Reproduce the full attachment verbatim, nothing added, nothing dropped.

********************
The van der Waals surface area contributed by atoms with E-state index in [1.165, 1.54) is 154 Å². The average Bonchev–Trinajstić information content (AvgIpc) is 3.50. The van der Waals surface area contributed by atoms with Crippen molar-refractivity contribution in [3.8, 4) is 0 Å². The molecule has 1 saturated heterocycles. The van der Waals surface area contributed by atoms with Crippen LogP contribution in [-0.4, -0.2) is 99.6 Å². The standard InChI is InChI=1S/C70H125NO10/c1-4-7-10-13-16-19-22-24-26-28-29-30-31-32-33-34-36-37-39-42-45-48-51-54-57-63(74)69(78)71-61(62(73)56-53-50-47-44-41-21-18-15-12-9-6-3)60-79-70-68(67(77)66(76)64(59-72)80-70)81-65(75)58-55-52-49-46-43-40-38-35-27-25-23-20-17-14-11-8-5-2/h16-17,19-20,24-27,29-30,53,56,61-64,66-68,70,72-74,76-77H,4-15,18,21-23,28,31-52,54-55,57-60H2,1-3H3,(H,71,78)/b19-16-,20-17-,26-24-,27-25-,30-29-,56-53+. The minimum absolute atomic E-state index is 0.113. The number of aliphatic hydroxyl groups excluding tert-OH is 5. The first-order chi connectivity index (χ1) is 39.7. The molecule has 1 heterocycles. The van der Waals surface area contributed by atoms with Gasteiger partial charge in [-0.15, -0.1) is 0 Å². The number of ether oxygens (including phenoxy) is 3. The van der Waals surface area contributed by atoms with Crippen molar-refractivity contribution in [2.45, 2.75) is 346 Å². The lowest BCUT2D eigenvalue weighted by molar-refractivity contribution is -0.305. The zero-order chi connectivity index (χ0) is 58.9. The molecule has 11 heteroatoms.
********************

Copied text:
The van der Waals surface area contributed by atoms with E-state index in [1.165, 1.54) is 154 Å². The average Bonchev–Trinajstić information content (AvgIpc) is 3.50. The van der Waals surface area contributed by atoms with Crippen molar-refractivity contribution in [3.8, 4) is 0 Å². The molecule has 1 saturated heterocycles. The van der Waals surface area contributed by atoms with Crippen LogP contribution in [-0.4, -0.2) is 99.6 Å². The standard InChI is InChI=1S/C70H125NO10/c1-4-7-10-13-16-19-22-24-26-28-29-30-31-32-33-34-36-37-39-42-45-48-51-54-57-63(74)69(78)71-61(62(73)56-53-50-47-44-41-21-18-15-12-9-6-3)60-79-70-68(67(77)66(76)64(59-72)80-70)81-65(75)58-55-52-49-46-43-40-38-35-27-25-23-20-17-14-11-8-5-2/h16-17,19-20,24-27,29-30,53,56,61-64,66-68,70,72-74,76-77H,4-15,18,21-23,28,31-52,54-55,57-60H2,1-3H3,(H,71,78)/b19-16-,20-17-,26-24-,27-25-,30-29-,56-53+. The minimum absolute atomic E-state index is 0.113. The number of aliphatic hydroxyl groups excluding tert-OH is 5. The first-order chi connectivity index (χ1) is 39.7. The molecule has 1 heterocycles. The van der Waals surface area contributed by atoms with Gasteiger partial charge in [-0.15, -0.1) is 0 Å². The number of ether oxygens (including phenoxy) is 3. The van der Waals surface area contributed by atoms with Crippen molar-refractivity contribution in [2.45, 2.75) is 346 Å². The lowest BCUT2D eigenvalue weighted by molar-refractivity contribution is -0.305. The zero-order chi connectivity index (χ0) is 58.9. The molecule has 11 heteroatoms.